Brandon Moseby-Felder, middle, attempts to zero in on a pass against Northwestern earlier this season. Moseby-Felder is third among Penn State receivers with 25 catches this season.
By Mark Dent Pittsburgh Post-Gazette
UNIVERSITY PARK, Pa. -- Teammates would tease him because he couldn't get into the end zone. Brandon Moseby-Felder's roommate Malcolm Willis would tell him he must have lost his speed from high school.
Moseby-Felder had come so close. Against Ohio State, the wide receiver had a 42-yard reception that he took to the 4.
"They're joking that I need to get my legs stronger," he said.
So when he got his first touchdown Saturday against Purdue, Moseby-Felder returned to the sideline and told Willis that his speed was clearly still there, that he could joke no more. Moseby-Felder also had the best game of his career, finishing with 129 receiving yards, cementing his place as the team's second-best wide receiver behind Allen Robinson.
Game: Penn State (6-3, 4-1 Big Ten) at No. 18 Nebraska (7-2, 4-1), Lincoln, Neb.
When: 3:30 p.m. Saturday.
TV: WTAE or ESPN2.
Skinny: The Nittany Lions seek to finish a perfect Big Ten road schedule for only the third time in their 20 seasons in the conference.
In a slightly different world, Moseby-Felder would have been lucky to see much playing time outside of special teams this season. Slightly meaning a world without the NCAA sanctions.
When spring practice concluded, the depth chart listed three wide receiver positions. He ranked fourth at one of those positions, behind Shawney Kersey, Robinson and Matt Zanellato. Devon Smith and Justin Brown topped the other two wide receiver spots.
It didn't help that Moseby-Felder, a redshirt junior, had a hamstring injury. The muscle nagged him throughout the spring, causing him to miss the Blue-White game, and the pain stretched into the summer. Moseby-Felder was limited in the workouts he could do. He said he could not fully sprint and spent much of his time in the training room.
While he waited to get better, his role increased. Smith left the team for personal reasons in June. Brown transferred to Oklahoma after the sanctions were handed down.
Moseby-Felder began the season the way every receiver except Robinson did, feeling everything out and receiving an equal opportunity, illustrated best by the prevalence of "ORs" on the depth chart at his position. But he started out slowly. The hamstring still affected him.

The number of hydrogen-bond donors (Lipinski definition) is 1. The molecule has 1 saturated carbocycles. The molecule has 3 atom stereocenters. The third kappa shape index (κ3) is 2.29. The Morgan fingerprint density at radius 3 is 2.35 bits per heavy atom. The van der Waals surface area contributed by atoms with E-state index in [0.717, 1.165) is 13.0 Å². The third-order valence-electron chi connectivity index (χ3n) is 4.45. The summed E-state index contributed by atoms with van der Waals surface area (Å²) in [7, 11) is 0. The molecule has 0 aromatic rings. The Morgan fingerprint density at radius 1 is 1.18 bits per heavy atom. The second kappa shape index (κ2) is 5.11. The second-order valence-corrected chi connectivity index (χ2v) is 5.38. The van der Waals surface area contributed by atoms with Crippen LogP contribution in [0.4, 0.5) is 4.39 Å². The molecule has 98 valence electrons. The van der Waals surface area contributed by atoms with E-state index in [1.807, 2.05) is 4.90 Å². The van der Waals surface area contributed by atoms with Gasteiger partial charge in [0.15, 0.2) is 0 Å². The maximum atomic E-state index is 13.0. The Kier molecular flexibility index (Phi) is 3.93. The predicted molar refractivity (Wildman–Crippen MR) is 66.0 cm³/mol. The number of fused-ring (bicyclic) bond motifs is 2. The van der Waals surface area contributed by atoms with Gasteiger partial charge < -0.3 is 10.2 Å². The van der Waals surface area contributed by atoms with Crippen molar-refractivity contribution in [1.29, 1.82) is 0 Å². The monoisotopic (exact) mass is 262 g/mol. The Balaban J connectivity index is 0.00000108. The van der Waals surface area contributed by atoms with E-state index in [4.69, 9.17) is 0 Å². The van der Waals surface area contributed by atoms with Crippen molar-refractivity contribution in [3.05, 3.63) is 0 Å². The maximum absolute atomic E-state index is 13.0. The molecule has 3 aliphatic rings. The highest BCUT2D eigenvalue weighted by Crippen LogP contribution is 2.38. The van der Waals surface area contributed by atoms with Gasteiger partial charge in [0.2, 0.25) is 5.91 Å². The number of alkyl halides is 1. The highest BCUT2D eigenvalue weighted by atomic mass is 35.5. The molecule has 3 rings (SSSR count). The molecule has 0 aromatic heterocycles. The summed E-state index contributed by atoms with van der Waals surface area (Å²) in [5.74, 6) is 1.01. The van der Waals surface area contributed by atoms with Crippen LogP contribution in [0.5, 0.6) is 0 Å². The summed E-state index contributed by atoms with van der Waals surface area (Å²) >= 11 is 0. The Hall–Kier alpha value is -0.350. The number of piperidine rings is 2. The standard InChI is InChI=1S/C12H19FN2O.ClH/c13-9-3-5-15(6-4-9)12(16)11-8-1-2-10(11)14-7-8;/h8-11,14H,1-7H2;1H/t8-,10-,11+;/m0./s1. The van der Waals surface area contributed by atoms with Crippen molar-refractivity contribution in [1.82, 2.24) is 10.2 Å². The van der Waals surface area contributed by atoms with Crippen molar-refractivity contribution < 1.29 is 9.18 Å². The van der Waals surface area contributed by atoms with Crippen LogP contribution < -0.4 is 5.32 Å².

In the first two games, he had no receptions. He got his first against Navy, the week that Kersey had left the team, further increasing his role. With precarious depth now, Moseby-Felder had to excel.
"He's really done everything we've asked him to do this year," coach Bill O'Brien said.
Moseby-Felder had two receptions against Temple, then three against Illinois and five against Northwestern. He has had 13 in the past three games and has 25 receptions for 362 yards this season.
His best effort of the year, Saturday against Purdue, came when the passing game was limited because of tight end Kyle Carter's ankle injury.
"It motivates me," he said. "It motivates me to do better and better."
Moseby-Felder also has become a serious deep threat. He has seven receptions this season longer than 15 yards, including four for greater than 40 yards. He said quarterback Matt McGloin and the receivers have a period of practice each week in which they focus only on deep balls.
McGloin and Moseby-Felder have clearly made a connection. The quarterback has plenty of trust in him.
"Take each and every rep like it's his last and that's what he does," McGloin said.
"And he's really at his best right now."
NOTES -- O'Brien has discussed several times the importance of the walk-on program in light of the NCAA sanctions. He said on Tuesday that he looks to Nebraska's walk-on program as an example and would consider contacting their coaches for advice. ... Tight end Carter (ankle) and defensive tackle Jordan Hill (knee) are listed as day to day on the injury chart. O'Brien said they were doing "some things" at practice on Monday.